Monday, February 02, 2009

Return To Sender

Let's just throw this out there... if we're looking for Government services to cut, why not start with the post office? Sure it's been useful for hundreds of years, but lately it's an anachronism. Everything it does can be replicated by private enterprise at the the same cost. In fact, the USPS operates like a private company only with unusally binding regulation.

Allow UPS or FedEx to carry letters and junk mail and I bet you and I wouldn't even notice the difference. But it would be one less thing on the plate of Congress. As they struggle now to decide whether to allow one less delivery day a week instead of more important business, wouldn't it be great if a CEO could say, "We're not turning a profit on 6 day a week delivery. Let's do 5. Or let's do 6 in urban areas and 5 in the farmlands."

Letter carrying is especially a practice which is screaming for reform, because private enterprise in the form of the phone companies has already taken over 95% of that business. (The figure isn't researched, but it's probably around that.) Between e-mail and faxes, who writes letters nowadays? Even this blog takes the place of a circular, which I might have mailed to you in the old days if I didn't want to just stand on the corner and pass it out.

So long USPS, and thanks for all the stamps.

1 comment:

wamk said...

The Public and Private sector have already been working together for quite some time.

Airborne/DHL has been having the Post Office deliver some of its packages for several years now. Airborne/DHL uses the USPS for "end of the line" delivery of their packages in rural areas that would be too expensive to deliver to individually. Makes sense, as the USPS is already going there (6 days a week, no less!), and can get there mosre efficiently.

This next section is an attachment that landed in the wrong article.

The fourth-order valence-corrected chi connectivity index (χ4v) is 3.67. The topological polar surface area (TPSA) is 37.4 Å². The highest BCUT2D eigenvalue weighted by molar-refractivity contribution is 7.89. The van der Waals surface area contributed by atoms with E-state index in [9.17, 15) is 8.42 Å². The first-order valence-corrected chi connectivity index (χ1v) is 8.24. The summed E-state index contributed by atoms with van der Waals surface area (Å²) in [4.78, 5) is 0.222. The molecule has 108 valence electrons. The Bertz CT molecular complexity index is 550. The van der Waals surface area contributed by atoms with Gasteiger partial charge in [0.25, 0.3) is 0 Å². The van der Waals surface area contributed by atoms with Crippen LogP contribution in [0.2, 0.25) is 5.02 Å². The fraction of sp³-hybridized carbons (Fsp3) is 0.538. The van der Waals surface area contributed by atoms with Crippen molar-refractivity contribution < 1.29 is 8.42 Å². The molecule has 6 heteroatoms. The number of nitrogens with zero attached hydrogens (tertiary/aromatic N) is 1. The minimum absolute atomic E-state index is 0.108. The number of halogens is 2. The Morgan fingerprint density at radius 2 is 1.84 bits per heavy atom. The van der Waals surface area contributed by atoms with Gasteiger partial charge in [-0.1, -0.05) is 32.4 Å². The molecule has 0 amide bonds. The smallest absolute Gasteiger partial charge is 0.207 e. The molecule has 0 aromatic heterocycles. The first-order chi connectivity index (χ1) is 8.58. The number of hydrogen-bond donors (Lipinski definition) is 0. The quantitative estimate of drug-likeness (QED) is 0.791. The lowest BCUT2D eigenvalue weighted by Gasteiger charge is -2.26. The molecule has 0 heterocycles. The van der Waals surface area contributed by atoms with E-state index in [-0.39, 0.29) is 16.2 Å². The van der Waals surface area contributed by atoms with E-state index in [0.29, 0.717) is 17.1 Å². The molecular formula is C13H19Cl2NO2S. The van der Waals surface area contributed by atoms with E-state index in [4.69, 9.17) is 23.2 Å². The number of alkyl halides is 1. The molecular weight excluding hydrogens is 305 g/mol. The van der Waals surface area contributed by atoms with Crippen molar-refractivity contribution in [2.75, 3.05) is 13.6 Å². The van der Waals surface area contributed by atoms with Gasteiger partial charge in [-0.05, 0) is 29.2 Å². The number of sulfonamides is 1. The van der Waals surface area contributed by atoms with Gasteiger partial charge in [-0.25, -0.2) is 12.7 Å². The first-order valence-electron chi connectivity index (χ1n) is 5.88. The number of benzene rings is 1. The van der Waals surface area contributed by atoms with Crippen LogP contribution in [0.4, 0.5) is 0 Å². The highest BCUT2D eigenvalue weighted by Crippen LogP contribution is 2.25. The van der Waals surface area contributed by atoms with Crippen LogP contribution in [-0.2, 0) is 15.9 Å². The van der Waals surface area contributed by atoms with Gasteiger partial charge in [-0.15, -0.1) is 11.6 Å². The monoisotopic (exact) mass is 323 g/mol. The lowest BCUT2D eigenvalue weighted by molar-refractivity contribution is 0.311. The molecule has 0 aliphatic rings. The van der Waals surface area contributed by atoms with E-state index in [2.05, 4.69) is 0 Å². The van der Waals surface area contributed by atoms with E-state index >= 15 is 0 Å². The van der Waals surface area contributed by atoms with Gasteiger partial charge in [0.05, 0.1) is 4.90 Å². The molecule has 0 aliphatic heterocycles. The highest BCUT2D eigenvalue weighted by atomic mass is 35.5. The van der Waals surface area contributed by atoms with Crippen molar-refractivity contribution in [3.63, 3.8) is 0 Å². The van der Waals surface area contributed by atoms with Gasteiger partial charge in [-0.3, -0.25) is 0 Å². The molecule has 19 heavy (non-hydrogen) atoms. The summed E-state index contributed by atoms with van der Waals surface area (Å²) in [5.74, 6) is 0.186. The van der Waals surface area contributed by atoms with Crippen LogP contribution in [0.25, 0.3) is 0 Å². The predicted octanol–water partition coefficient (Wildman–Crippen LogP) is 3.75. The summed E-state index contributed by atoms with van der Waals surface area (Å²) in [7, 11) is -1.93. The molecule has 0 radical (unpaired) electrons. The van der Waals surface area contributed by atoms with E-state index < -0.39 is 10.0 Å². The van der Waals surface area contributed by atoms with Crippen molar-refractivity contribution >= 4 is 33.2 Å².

On the flips side, the USPS allowed FedEx to place overnight delivery drop boxes outside their Post Offices (some people want service that is faster than the USPS). For allowing FedEx to place those boxes, they get a certain amount of space on FedEx planes (which gets Priority Mail packages).

So here we have instances of the Private Sector using the USPS for services the Public Sector does better, and we have the Public Sector using services the Private Sector does better.

It's almost like the Free Market found a solution(s) to problems facing segments of both groups.

There have been many Companies over the years that have tried to contract with the Feds to deliver the mail in the big cities. But the regulations that require Saturday delivery, and Universal Service. The big guys are happy to have Los Angeles, but don't want to pick up rural Wyoming. The USPS delivers around 213 billion pieces of mail each year to 146 million homes. That's a bunch of mail, and the numbers have been declining due to internet/faxes.

While lots of business can be conducted over the Internet, there are still lots of folks out there that don't have access, prefer a hard copy, and like getting birthday cards in the mail from Grandma.

There are four different Unions for Postal employees, which number around 400,000 (out of around 800,000 employees. The associated costs of those guaranteed pensions factors in here somewhere as well.

I don't think most people would miss Saturday delivery. I think it's funny that the idea bouncing around to get rid of Tuesday (since right now it is the lightest delivery day) is a joke. Regardless of which day you eliminate, every day will then get exponentially busier, as there will be one less day to deliver those 213 billion pieces. Drop Saturday, as to not disrupt the flow of business mail M-F, and we'll save a ton of $$.

Of course, the four different Unions will be barked loud and long about the loss of jobs, I'm sure.